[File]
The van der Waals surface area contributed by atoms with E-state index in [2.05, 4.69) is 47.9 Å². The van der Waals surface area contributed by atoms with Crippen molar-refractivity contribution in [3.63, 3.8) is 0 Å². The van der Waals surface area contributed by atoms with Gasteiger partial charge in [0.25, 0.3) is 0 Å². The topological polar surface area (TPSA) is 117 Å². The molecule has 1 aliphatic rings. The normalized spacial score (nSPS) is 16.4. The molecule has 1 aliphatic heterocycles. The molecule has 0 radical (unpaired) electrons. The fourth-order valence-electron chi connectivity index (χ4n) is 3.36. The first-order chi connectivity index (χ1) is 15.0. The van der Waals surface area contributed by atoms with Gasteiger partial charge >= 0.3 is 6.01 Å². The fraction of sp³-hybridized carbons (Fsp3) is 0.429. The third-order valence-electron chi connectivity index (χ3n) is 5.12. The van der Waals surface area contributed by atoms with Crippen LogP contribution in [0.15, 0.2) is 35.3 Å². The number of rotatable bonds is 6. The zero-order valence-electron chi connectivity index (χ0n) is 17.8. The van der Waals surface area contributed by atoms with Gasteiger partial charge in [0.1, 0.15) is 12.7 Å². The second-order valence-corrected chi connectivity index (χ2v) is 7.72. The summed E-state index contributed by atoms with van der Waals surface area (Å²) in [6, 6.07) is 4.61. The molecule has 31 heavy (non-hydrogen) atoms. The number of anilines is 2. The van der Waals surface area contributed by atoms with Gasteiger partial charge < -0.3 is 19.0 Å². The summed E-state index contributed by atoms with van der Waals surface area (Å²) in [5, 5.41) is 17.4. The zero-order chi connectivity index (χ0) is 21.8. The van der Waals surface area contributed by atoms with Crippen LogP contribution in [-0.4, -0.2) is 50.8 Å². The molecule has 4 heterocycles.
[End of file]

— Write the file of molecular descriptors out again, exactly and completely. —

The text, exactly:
The van der Waals surface area contributed by atoms with E-state index in [2.05, 4.69) is 47.9 Å². The van der Waals surface area contributed by atoms with Crippen molar-refractivity contribution in [3.63, 3.8) is 0 Å². The van der Waals surface area contributed by atoms with Gasteiger partial charge in [0.25, 0.3) is 0 Å². The topological polar surface area (TPSA) is 117 Å². The molecule has 1 aliphatic rings. The normalized spacial score (nSPS) is 16.4. The molecule has 1 aliphatic heterocycles. The molecule has 0 radical (unpaired) electrons. The fourth-order valence-electron chi connectivity index (χ4n) is 3.36. The first-order chi connectivity index (χ1) is 15.0. The van der Waals surface area contributed by atoms with Gasteiger partial charge >= 0.3 is 6.01 Å². The fraction of sp³-hybridized carbons (Fsp3) is 0.429. The third-order valence-electron chi connectivity index (χ3n) is 5.12. The van der Waals surface area contributed by atoms with Crippen LogP contribution in [0.15, 0.2) is 35.3 Å². The number of rotatable bonds is 6. The zero-order valence-electron chi connectivity index (χ0n) is 17.8. The van der Waals surface area contributed by atoms with Gasteiger partial charge in [0.1, 0.15) is 12.7 Å². The second-order valence-corrected chi connectivity index (χ2v) is 7.72. The summed E-state index contributed by atoms with van der Waals surface area (Å²) in [6, 6.07) is 4.61. The molecule has 31 heavy (non-hydrogen) atoms. The number of anilines is 2. The van der Waals surface area contributed by atoms with Gasteiger partial charge < -0.3 is 19.0 Å². The summed E-state index contributed by atoms with van der Waals surface area (Å²) in [5, 5.41) is 17.4. The zero-order chi connectivity index (χ0) is 21.8. The van der Waals surface area contributed by atoms with Crippen LogP contribution in [-0.4, -0.2) is 50.8 Å². The molecule has 4 heterocycles.